Rush Limbaugh has pride-of-place in the annals of conservative serial stupidity. A matter concerning constitutional principles fell into his large lap. But the conservative movement's Mouth pimped those principles.
Sandra Fluke, a privileged Georgetown University law-school student, went before a "nonofficial" coven of Democrats to "argue" that Sugar Daddy Sam should compel Americans who toil in the insurance industry to provide women with The Pill.
As the story goes, some Democrats dissolved in tears as Fluke spoke of sisters with cysts—the ovarian kind—forced to turn away from the pharmacy counter for lack of funds.
Perhaps this cloistered cow and the Democrats in attendance should decamp to Darfur for a taste of deprivation!
As sincere as she is in her conviction that a woman's "reproductive rights" are the responsibility of other taxpayers, Sandra Fluke is no statistical fluke. Sisters love the state.
Andrew Kohut, head of the Pew Research Center, dates the statism of American women to the 1980s, a function of "Ronald Reagan's assertive foreign policy," but also of the female affinity for bigger government. Kohut confirms
that, "Then, as now, women [have] tended to favor a larger role for government programs than do men."
John Derbyshire traces remarks about the ladies' lack of proclivity for liberty to 391 B.C.
"That was the year Aristophanes staged his play 'The Assemblywomen,'" Derbyshire documents in "We are Doomed: Reclaiming Conservative Pessimism." "In the play, the women of Athens, disguised as men, take over the assembly and vote themselves into power. Once in charge, they institute a program of pure socialism."
George Orwell, whose insights into these matters were very deep, also noticed this. He has Winston Smith, the protagonist of '1984,' observe: 'It was always the women, and above all the young ones, who were the most bigoted adherents of the Party, the swallowers of slogans, the amateur spies and nosers-out of orthodoxy' (p. 88).
Having lived in communist China "in the years just after Mao," Derbyshire seconds Orwell. "If you wanted to hear … utterly unreflective parroting of the Party line, a woman was always your best bet."
Libertarians like to imagine that their constituency is differently derived than that of the Republicans. However, the fantasy that women flock to liberty is just that, a fantasy. I've attended those libertarian gatherings in which, after "subtracting the dragged-along wives and girlfriends from these events, the normal male-female ratio of the remainder is around ten to one."
Granted, among the fair sex, Rep. Ron Paul fares better than his Republican rivals—no doubt because of his trenchant opposition to the Warfare State. But Obama beats Paul handily. "Against Mr. Paul," notes the Wall Street Journal, "Mr. Obama …wins among women by 18 points and loses among men by four points."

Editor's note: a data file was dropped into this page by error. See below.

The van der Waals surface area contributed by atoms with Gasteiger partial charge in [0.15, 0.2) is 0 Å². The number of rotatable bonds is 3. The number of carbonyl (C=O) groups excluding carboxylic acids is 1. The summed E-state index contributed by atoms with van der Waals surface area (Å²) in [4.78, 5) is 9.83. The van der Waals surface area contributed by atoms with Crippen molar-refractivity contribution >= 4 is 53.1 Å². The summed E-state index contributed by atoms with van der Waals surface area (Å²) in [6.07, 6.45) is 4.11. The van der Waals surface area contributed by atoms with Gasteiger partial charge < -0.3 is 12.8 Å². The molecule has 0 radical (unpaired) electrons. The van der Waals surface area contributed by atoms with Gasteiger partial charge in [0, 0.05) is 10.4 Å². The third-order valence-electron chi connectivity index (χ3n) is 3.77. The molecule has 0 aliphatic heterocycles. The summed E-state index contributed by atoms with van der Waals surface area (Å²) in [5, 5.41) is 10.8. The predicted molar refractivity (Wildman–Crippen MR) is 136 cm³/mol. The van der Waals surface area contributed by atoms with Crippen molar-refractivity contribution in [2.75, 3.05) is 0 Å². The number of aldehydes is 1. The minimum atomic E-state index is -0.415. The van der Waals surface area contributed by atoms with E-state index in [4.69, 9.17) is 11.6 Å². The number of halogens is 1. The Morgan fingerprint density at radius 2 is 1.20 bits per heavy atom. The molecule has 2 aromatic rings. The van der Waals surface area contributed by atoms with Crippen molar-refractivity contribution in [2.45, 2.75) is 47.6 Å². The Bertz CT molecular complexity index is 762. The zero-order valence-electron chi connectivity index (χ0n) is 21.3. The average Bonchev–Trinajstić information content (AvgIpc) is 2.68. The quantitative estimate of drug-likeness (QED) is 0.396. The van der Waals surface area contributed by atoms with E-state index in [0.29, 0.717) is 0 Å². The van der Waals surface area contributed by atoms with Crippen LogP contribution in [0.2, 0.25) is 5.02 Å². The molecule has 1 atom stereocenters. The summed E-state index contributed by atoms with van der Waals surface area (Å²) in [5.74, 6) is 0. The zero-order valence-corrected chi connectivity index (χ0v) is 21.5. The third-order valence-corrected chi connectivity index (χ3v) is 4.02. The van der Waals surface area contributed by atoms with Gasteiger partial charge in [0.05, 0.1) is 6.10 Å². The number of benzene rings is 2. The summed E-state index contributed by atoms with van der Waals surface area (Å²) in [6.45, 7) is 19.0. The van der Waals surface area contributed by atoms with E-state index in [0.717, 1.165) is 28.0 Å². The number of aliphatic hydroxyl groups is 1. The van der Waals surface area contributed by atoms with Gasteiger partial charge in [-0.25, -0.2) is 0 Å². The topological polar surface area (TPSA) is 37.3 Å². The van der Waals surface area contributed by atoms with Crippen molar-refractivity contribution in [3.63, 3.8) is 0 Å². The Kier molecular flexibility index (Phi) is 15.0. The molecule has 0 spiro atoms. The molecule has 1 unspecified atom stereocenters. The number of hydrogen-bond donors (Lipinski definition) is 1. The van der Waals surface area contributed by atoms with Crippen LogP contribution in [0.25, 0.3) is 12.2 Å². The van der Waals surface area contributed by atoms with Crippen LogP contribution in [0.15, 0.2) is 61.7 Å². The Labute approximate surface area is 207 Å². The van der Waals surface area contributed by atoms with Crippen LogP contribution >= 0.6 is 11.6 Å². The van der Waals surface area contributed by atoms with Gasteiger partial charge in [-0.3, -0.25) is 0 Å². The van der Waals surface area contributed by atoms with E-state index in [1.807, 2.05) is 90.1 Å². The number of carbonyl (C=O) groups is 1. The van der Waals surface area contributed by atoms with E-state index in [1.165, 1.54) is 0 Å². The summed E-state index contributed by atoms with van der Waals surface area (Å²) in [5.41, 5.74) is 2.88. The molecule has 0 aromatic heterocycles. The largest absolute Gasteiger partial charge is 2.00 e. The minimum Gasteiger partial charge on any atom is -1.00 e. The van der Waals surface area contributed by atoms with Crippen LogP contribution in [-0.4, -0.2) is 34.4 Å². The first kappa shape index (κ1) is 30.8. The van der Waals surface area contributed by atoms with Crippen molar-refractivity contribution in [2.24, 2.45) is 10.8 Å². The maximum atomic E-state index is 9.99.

So how did a flaccid fool like Fluke become a folk hero overnight? Leave it to Limbaugh.
Despite ample practice, Limbaugh flunked badly against Fluke. If you recall, Limbaugh had launched a similar sneering assault on a deformed Michael J. Fox. The Talker opted to ape the actor's Parkinson's-induced spasms, when he should have, instead, slammed Fox's unconstitutional petition to Congress.
Limbaugh followed his somewhat entertaining slurs about Fluke with comments far more sinister than "slut" and "prostitute, paid to have sex." Rush's request to view online videos of Fluke having public-sponsored sex made him sound like a dirty old man.
Rush's request for sexy footage of Fluke called into question both his morality and rationality, since the premise of this voyeuristic wish was that he who pays for something must also partake in the action. (Since when? We pay for the Welfare State. Must we therefore become welfare-dependent?)
Game. Set. Match, Sandra Fluke. Limbaugh not only lost the argument to this inconsequential woman, but also helped anoint a future, handmaiden to the feminist socialist, Debbie Wasserman Schultz (D-Florida).
As with Michael J. Fox, Rush ought to have read Fluke her constitutional rights. No taxpayer, coerced by Congress or the President—who has grabbed inordinate powers via ObamaCare—should be made to fork over for Fluke's personal choices, good or bad. Not if the letter and spirit of the framers' Constitution means anything.
Decent people are sick and tired of conservatives in their bedrooms and liberals in every other room. Fluke has the right to screw herself silly. Trojans or Trivora, Rush should have told her that she and her Pill-deprived pals have the right to purchase the stuff, but not to rope other Americans (including insurers) into supplying it.
The underlying truth of this very public tiff remains this: On the whole, extending the franchise to females was in furtherance of egalitarianism, not freedom.